During a visit to Johnstown, PA in 2014, Wolf explained why he opposes making Pennsylvania a right-to-work state.

“I don’t really understand the logic behind it,” Wolf said. “In a democratic system, where the majority of workers vote to join a union, I’m not sure what gives a minority the right to say, ‘We’ll take advantage of the benefits of the union, but we’re not going to pay for the cost.’ It’s sort of like me, if I don’t vote for a particular governor, does that give me the right to say I’m not going to pay my taxes but I am going to use the roads and the bridges and things like that? I don’t think so. It seems to me it strikes at the heart of democratic fairness.”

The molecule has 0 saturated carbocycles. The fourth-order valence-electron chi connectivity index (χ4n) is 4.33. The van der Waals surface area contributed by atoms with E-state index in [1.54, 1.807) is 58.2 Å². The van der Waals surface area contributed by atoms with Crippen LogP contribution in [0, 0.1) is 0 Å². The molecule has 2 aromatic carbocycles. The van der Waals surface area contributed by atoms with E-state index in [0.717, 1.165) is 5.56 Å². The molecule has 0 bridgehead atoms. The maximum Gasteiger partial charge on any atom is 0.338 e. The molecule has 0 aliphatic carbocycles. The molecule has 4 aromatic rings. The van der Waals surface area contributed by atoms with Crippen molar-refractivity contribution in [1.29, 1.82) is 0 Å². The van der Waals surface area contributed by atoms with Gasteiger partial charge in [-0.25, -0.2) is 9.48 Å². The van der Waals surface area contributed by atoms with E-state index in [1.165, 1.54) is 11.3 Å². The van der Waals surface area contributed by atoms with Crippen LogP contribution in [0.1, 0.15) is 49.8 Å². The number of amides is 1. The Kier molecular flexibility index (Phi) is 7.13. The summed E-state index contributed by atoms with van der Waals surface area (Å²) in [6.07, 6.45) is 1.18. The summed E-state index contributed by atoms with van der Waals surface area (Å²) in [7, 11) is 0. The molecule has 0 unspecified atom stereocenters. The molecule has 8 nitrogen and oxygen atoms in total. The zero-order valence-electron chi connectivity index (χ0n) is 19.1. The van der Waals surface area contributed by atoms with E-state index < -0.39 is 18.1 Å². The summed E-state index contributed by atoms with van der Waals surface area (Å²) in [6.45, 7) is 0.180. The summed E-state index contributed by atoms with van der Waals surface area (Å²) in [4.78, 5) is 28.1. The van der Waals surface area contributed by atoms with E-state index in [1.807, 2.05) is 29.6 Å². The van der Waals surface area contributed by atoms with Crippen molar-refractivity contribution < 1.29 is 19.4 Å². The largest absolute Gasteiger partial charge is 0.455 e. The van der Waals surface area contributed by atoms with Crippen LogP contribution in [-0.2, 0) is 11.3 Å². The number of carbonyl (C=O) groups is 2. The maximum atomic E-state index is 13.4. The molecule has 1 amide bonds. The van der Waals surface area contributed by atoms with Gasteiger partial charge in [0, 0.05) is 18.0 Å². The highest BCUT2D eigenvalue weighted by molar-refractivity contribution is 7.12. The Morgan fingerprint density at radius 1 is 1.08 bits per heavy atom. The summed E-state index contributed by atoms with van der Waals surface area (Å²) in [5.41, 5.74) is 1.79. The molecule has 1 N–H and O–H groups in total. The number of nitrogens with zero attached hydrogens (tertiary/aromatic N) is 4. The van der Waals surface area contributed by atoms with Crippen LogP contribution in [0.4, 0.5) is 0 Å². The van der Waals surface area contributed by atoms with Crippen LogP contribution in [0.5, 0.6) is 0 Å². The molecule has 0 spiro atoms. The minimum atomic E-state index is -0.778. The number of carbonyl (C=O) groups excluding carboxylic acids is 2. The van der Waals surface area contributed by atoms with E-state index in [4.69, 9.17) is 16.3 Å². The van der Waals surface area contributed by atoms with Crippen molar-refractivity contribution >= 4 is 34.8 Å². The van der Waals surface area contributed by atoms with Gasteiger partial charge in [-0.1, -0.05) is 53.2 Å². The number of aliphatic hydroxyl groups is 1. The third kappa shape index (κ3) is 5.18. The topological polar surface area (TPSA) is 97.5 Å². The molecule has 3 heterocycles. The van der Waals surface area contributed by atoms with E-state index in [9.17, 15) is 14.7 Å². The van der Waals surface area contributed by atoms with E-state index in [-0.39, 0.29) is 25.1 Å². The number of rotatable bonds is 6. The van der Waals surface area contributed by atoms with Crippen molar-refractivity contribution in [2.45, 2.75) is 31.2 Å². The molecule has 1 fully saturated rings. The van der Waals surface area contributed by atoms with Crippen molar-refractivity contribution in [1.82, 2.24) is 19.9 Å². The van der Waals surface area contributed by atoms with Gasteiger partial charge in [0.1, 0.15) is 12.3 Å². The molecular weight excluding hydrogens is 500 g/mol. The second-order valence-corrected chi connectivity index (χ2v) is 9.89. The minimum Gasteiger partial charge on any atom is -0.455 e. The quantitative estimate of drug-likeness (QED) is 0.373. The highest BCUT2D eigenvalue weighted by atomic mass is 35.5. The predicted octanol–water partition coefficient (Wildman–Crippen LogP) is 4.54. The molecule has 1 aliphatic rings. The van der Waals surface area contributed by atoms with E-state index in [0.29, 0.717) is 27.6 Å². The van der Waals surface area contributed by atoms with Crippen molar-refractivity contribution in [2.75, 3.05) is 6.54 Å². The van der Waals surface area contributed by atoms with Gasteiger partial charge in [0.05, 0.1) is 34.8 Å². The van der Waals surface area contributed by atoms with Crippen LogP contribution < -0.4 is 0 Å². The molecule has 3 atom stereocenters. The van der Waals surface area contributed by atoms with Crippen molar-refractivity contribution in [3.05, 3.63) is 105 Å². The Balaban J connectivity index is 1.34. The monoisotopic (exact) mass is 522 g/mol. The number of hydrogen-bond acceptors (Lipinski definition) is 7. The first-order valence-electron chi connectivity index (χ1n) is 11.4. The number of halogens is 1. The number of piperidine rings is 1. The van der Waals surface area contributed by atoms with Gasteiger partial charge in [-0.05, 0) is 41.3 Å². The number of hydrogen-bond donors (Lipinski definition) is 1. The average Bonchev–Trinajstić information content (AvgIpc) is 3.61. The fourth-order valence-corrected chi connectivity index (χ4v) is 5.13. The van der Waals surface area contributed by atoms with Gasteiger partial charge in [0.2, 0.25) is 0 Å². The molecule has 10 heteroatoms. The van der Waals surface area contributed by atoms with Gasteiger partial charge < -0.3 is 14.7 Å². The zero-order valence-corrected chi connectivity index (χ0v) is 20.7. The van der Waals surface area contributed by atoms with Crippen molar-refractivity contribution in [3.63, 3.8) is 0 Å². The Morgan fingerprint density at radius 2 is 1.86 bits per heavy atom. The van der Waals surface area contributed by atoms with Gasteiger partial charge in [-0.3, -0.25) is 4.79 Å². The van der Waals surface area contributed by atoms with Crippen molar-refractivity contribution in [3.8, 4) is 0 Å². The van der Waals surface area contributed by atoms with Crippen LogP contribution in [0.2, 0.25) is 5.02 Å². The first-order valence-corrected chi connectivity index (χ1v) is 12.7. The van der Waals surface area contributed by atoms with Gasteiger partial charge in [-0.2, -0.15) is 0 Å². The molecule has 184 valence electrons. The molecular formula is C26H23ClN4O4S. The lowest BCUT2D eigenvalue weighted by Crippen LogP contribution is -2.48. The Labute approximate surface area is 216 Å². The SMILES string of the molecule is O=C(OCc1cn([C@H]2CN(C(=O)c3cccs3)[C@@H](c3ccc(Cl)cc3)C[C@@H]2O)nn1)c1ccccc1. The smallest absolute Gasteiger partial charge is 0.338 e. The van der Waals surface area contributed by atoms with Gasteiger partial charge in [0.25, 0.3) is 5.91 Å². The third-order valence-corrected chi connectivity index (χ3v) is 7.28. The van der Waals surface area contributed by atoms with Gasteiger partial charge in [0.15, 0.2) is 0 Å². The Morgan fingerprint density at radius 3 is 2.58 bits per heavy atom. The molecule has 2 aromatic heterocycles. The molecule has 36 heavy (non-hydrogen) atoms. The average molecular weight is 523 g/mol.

The Pennsylvania AFL-CIO has sided with Wolf, saying that so-called right-to-work laws “weaken the best job security protections workers have: the union contract” and that it will oppose any bills that try to make Pennsylvania a right-to-work state. But union-bashing Republicans dominate Pennsylvania’s state legislature, and at the federal level, far-right Sen. Pat Toomey—who narrowly defeated Democrat Katie McGinty in 2016 and was reelected to a second term—is an enthusiastic “right-to-work” supporter. While Philadelphia is controlled by Democrats and has long been a bastion of union activity, Central Pennsylvania (jokingly referred to as Pennsissippi or Pennsyltucky) is full of Republicans who would love to make Pennsylvania a right-to-work state.